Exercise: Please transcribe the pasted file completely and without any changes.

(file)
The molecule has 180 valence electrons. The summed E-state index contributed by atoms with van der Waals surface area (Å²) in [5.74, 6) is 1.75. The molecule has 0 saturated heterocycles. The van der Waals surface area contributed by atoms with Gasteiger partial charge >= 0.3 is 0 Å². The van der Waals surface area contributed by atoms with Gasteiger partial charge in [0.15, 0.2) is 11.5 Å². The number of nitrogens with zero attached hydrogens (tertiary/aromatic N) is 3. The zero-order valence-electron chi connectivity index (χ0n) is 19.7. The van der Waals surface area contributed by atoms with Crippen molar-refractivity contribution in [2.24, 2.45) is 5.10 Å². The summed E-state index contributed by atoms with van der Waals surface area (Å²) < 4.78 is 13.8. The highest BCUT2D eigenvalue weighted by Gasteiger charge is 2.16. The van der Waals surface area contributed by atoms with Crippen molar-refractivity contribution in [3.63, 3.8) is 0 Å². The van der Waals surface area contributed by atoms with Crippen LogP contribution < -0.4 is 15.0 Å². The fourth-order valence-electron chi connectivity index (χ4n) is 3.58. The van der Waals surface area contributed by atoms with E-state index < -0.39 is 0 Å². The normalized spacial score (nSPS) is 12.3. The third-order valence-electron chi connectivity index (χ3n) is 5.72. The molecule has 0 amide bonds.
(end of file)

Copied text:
The molecule has 180 valence electrons. The summed E-state index contributed by atoms with van der Waals surface area (Å²) in [5.74, 6) is 1.75. The molecule has 0 saturated heterocycles. The van der Waals surface area contributed by atoms with Gasteiger partial charge >= 0.3 is 0 Å². The van der Waals surface area contributed by atoms with Gasteiger partial charge in [0.15, 0.2) is 11.5 Å². The number of nitrogens with zero attached hydrogens (tertiary/aromatic N) is 3. The zero-order valence-electron chi connectivity index (χ0n) is 19.7. The van der Waals surface area contributed by atoms with Crippen molar-refractivity contribution in [2.24, 2.45) is 5.10 Å². The summed E-state index contributed by atoms with van der Waals surface area (Å²) < 4.78 is 13.8. The highest BCUT2D eigenvalue weighted by Gasteiger charge is 2.16. The van der Waals surface area contributed by atoms with Crippen molar-refractivity contribution in [3.63, 3.8) is 0 Å². The van der Waals surface area contributed by atoms with Crippen LogP contribution < -0.4 is 15.0 Å². The fourth-order valence-electron chi connectivity index (χ4n) is 3.58. The van der Waals surface area contributed by atoms with E-state index < -0.39 is 0 Å². The normalized spacial score (nSPS) is 12.3. The third-order valence-electron chi connectivity index (χ3n) is 5.72. The molecule has 0 amide bonds.